Thank you letters
Thank You letters are a huge opportunity to solidify your relationship with your recruiter, your network, your customer base, and your potential co workers / managers.
Thank you letters aren’t always needed. If I hold a door open for someone and they just walk through without acknowledging my effort, I get a little bent. I am not asking for much. Just a head nod is enough and I don’t think I am alone.
It is Christmas Eve and I should be on the desk reflecting on a great 2010 with a cigar, but here I am ranting again.
I have posted about why I think thank you letters are so important in the past. After interviewing 10 recent college grads in the past week and a half and not getting a single “thank you” I am not only disappointed, I am a little pissed. At one point this morning, I thought “the first person to say thank you will get the job”.
The job: Hipster Office Admin with a Smart phone wanted to keep our chaotic lives sane. In other words, you could be running for 6 cases of Diet Coke in the morning, booking corporate travel, and keeping our code monkeys at their desk by making sure they don’t have to worry about water, food, shelter, or their precious Senhiesser headphones.
This is an entry-level job and the pay is commensurate. What this translates to is that 95% of the candidates are recent grads or just a few years out of school.
I interviewed the first candidate and when I didn’t get a thank you, I was a stumped, and justified it in my mind as “their loss”. (Yes, I did want to hire them. I must have stunk up the interview room.)
By interview number three, I was getting a bit worried. The candidates seem genuinely interested in the position, but still no “thank you letters”.
Most of the candidates graduated with a 3.5 GPA, have travelled and tried new foods (shows how open they are to different cultures and ideas), worked a part-time or full-time job while going to school (shows they can take a 50 hour work week), and the cover letters mimicked the tone of our quirky ad that said we don’t like resume’s and want to hear stories (anyone can cut and paste a cover letter, but writing takes time and thought).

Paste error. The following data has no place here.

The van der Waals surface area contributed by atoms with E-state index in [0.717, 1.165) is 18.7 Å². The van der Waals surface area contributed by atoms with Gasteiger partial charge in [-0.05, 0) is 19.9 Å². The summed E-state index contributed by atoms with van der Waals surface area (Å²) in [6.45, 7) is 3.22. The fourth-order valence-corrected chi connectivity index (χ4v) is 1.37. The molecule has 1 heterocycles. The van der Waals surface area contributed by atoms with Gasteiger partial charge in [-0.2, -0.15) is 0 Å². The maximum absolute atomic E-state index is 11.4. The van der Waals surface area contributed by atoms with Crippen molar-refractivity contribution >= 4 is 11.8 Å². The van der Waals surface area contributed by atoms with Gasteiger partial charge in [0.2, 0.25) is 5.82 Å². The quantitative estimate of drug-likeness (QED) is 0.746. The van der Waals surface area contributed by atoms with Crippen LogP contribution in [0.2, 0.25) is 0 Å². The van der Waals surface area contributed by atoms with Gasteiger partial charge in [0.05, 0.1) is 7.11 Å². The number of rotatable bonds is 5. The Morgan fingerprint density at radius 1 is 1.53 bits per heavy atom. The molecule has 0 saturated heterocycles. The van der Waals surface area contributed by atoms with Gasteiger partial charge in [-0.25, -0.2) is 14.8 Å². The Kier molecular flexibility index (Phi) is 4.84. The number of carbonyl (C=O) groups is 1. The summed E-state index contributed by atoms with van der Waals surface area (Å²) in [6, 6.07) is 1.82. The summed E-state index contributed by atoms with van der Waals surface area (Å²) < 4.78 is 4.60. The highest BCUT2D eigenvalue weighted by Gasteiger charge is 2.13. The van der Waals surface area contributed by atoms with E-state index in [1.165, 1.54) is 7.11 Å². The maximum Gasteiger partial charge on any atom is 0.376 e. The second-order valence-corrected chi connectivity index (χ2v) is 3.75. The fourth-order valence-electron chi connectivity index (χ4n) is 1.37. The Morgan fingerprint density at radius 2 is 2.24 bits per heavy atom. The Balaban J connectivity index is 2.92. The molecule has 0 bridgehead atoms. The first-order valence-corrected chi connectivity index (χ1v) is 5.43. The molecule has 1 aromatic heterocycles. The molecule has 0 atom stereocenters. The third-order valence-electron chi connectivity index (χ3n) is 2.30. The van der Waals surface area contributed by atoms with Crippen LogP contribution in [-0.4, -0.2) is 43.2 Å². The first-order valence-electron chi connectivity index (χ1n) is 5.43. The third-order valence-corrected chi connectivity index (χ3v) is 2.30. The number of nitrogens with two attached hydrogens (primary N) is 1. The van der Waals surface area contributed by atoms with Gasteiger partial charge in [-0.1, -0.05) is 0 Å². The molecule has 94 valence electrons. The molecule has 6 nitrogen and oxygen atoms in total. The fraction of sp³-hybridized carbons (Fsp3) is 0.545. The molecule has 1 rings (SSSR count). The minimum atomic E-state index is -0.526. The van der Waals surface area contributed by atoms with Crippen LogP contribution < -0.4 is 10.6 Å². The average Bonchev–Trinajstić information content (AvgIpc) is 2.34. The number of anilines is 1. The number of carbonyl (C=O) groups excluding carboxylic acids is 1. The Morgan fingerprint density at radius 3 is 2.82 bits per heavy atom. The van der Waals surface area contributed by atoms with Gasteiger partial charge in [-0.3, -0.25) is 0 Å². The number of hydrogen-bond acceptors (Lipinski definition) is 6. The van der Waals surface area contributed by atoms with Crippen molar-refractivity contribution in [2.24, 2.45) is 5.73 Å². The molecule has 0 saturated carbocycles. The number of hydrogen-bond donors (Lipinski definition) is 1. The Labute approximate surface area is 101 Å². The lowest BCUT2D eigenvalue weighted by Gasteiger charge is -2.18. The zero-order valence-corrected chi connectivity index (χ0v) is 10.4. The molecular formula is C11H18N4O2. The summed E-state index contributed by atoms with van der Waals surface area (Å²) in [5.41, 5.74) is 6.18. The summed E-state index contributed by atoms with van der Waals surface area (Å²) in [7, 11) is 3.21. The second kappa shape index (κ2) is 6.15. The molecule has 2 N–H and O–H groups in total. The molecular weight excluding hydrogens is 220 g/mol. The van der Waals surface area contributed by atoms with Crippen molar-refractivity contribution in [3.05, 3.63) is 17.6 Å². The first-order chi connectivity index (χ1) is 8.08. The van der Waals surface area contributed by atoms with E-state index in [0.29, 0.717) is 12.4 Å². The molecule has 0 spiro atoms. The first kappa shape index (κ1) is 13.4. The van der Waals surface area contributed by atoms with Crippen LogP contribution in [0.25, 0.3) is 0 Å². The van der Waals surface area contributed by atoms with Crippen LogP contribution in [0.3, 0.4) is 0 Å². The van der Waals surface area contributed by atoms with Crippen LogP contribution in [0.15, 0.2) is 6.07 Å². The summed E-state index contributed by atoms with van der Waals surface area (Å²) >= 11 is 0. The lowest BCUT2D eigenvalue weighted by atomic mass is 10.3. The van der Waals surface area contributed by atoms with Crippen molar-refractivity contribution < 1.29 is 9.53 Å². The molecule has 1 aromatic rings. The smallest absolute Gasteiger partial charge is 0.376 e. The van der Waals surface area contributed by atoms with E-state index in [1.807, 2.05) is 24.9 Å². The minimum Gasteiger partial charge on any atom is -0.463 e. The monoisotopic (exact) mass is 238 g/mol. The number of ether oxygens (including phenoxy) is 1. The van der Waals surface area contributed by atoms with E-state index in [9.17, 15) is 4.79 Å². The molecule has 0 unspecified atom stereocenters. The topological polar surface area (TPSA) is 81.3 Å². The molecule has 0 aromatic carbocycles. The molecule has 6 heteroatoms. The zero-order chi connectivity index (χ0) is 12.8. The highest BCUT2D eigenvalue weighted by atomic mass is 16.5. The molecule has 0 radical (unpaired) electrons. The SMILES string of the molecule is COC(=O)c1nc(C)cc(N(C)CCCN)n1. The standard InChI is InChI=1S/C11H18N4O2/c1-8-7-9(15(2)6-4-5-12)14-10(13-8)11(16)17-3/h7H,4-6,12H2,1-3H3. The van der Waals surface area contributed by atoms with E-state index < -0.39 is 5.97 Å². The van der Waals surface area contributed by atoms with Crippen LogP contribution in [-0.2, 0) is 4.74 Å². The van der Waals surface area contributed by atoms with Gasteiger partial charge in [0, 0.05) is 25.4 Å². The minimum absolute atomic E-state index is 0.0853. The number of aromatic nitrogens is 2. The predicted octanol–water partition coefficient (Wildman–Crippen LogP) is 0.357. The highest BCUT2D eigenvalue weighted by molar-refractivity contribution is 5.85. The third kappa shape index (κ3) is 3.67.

By candidate number 7, I was really hoping for a thank you letter, and when nothing turned up, I got a little pissed. I would have been stoked to work alongside 5 of these 7 candidates.
I don’t have children, but do have dogs. I can’t blame the dog for their behavior. There are no bad dogs, just bad dog owners. Yeah, I just said that.
Thing is, people are checking in to see what the progress is. Some are sending me links to their blogs to show how comfortable they are with the Net. But no “thank you”. When folks have asked what the pay is (yes, in the first interview – don’t get me started) and I turned it around and asked them what they need – Not once have I said that is too much. I have always let them know we are both talking the same language.
Thank you letters:
Reinforce that you want the job.
Acknowledge that someone took the time to answer your questions.
Are an opportunity to give another example why you are the right candidate for the position.
Am I just “old”? I have gone back and forth. Do I decline these folks, explain what they are missing, get good candidates to great, them and then have them go work for the competition?
Which is why I started this blog. People are getting declined and they don’t even know why.
Even if you decide you don’t want the job, always try to put yourself in a situation where you are declining the position vs. you are getting declined.
Here is why the Thank You is so important to me. Yes, there is a bit of courtesy and civility involved, but more importantly, this position will be interacting with our investors, our Board, our customers and the rest of the team. And aren’t all positions? I want to work with someone who is gracious enough to take the time and say thank you. This person doesn’t have to be reminded. Common courtesy is ingrained in their DNA. I used to say that I wanted a letter via the postal mail (and I would still appreciate that). Now, I would take a text that says “ty”.
Where is that cigar?
nasty: an unreal maneuver of incredible technique, something that is ridiculously good, tricky and manipulative but with a result that can’t help but be admired, a phrase used to describe someone who is good at something. “He has a nasty forkball”.
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